It would be an understatement to say that cryptocurrencies are a divisive issue. Their supporters cherish the potential of Bitcoin & co. to liberate the individual from the state’s inflationary monetary policy by trading money on a market without government interference. While others see them as a way to circumvent undemocratic rulers clamping down on unwelcome transactions to political opponents, sceptics criticise crypto as just another form of financial speculation and a deep misunderstanding of how money works. After all, crypto is a highly oligarchic endeavour: the top 10,000 individual investors control approximately about one-third of Bitcoins in circulation.
However, there is a less philosophical and more mundane problem with crypto: the environmental damage as a result of crypto mining’s sky-high electricity consumption. Crypto mining involves the verification of digital transactions in order to receive cryptocurrencies as a reward. To illustrate the scale of the problem, let’s just look the staggering electricity consumption of the biggest cryptocurrency, Bitcoin: it is comparable to the power consumption of Thailand and has a carbon footprint similar to that of Kuwait. In addition, since it requires ever more state-of-the-art hardware, Bitcoin mining produces as much electronic waste annually as the Netherlands.
Ultimately, miners are therefore after one simple thing: cheap electricity. But as electricity prices can fluctuate over time, miners might move on to the next country once their activities have become too costly in one place. This makes mining a highly unpredictable endeavour – in particular for power grids and electricity providers. After China, where a third of global electricity is being produced, had banned all crypto mining in 2021, the country’s miners flocked in huge numbers to other places – which, in turn, led to numerous overstrained grids.
Governments are pulling the plug
In the last months, one country after another made headlines when it came to the consequences of crypto mining. Soaring energy prices and power blackouts in Kosovo led to a government ban. In the Georgian province of Svaneti with its – in pre-Covid times – tourism-driven economy, residents had reportedly been made to pledge a holy oath not to mine cryptocurrency in order to deal with resulting energy shortages; even local bishop Anton Gulukhia had supposedly dabbled in mining using the electricity of his bishopric residence. Most of the region’s electricity is being produced at the Enguri hydropower plant on the border with de-facto independent Abkhazia, which gives the story an extra-complicated geopolitical twist.
Against the backdrop of the current energy crisis in Europe, it seems difficult to justify crypto’s immense electricity use.
After a massive blackout that also affected neighbouring Kyrgyzstan and Uzbekistan, Kazakhstan – a country where about 70 per cent of energy is produced with particularly dirty ‘hard’ coal and a preferred destination for miners that had to leave China – also temporarily banned all mining activities. Already in 2021, the country’s leadership had been musing to build a nuclear power plant in order to cope with the excessive demand because of crypto.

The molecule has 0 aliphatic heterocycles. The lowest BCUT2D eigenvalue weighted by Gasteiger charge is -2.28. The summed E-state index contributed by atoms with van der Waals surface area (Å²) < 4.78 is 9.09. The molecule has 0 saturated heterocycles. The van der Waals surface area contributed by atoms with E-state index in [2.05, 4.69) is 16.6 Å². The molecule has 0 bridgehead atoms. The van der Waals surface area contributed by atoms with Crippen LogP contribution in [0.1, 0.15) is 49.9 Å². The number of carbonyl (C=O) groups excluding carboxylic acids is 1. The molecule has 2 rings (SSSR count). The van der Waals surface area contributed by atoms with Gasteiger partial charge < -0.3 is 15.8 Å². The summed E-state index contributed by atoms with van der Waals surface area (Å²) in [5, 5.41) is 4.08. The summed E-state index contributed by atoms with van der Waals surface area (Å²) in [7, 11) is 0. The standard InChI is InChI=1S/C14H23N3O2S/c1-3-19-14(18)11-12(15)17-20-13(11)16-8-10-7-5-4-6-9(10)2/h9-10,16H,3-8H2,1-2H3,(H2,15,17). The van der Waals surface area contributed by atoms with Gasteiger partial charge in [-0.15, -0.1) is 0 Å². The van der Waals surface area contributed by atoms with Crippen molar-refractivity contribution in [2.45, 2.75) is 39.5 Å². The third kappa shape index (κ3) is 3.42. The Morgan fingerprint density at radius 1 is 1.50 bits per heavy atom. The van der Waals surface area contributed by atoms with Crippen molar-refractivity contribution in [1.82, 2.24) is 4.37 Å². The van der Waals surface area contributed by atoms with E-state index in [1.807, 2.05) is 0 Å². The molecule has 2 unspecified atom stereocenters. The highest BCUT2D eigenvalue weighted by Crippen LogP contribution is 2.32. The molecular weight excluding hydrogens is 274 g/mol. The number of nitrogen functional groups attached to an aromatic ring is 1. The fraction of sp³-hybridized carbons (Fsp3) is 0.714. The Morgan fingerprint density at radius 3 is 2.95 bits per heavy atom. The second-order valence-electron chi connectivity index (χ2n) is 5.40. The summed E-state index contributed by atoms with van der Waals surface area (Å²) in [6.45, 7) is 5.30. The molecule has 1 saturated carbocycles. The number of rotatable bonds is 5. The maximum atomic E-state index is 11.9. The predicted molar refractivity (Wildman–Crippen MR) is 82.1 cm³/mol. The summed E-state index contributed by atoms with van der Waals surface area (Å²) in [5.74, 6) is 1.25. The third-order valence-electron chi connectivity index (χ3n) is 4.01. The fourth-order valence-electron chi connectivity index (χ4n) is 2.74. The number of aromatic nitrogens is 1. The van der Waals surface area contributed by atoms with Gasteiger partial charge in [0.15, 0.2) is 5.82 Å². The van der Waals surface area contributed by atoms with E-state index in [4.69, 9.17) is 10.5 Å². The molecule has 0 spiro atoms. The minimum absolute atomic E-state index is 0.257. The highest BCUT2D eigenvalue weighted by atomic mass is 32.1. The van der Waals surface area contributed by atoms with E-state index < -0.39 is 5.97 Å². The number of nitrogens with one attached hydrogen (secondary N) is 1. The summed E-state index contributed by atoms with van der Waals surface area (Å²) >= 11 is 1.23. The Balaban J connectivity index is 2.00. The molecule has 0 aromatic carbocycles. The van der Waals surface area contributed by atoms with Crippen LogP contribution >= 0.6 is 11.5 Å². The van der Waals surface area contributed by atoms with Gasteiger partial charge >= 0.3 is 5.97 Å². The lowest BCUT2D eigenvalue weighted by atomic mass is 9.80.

Now Russia is all over the crypto news, in particular the Siberian region of Irkutsk. And while the Russian parliament is expected to push forward with wide-ranging legislation on crypto that is set to heavily regulate its use, tax traders, and police crypto exchanges and brokerages on crypto, the Russian Central Bank would prefer a China-style blanket ban – something crypto enthusiasts such as Russian-born Telegram founder Pavel Durov warned would amount to ‘throwing the baby out with the bath water’.
Crypto puts the energy transition at risk
Environmentally-conscious crypto supporters would retort: why can’t we have ‘green’ mining in less fossil fuel-dependent regions? But in fact, several Scandinavian countries intend to ban crypto mining despite their advances in the energy transition, as it sucks up too much of their renewable energy production – which is more urgently needed for essential services.
While some consider letting miners form arrangements with utilities for them to shut down their activities in peak periods, industry expert Alex de Vries dismisses this on the base that crypto miners make the most money when they run their expensive machines 24/7. Ultimately, as de Vries explained in my recent interview with him, only internationally coordinated measures such as a carbon tax on transactions or a restriction of mining-based cryptocurrencies can solve the problem. With the first European countries now putting an EU-wide mining ban on the table, the momentum for a transnational approach might be getting closer.
Against the backdrop of the current energy crisis in Europe, it seems difficult to justify the immense electricity use of something that, as of today, does not provide any real value to the economy and first and foremost serves as a speculative asset. Moreover, crypto mining could jeopardise countries’ fossil phase-out goals and thus put the clean energy transition at risk. While our world may progressively become more and more digitalised, the fact is that real-life scarcities will not magically disappear.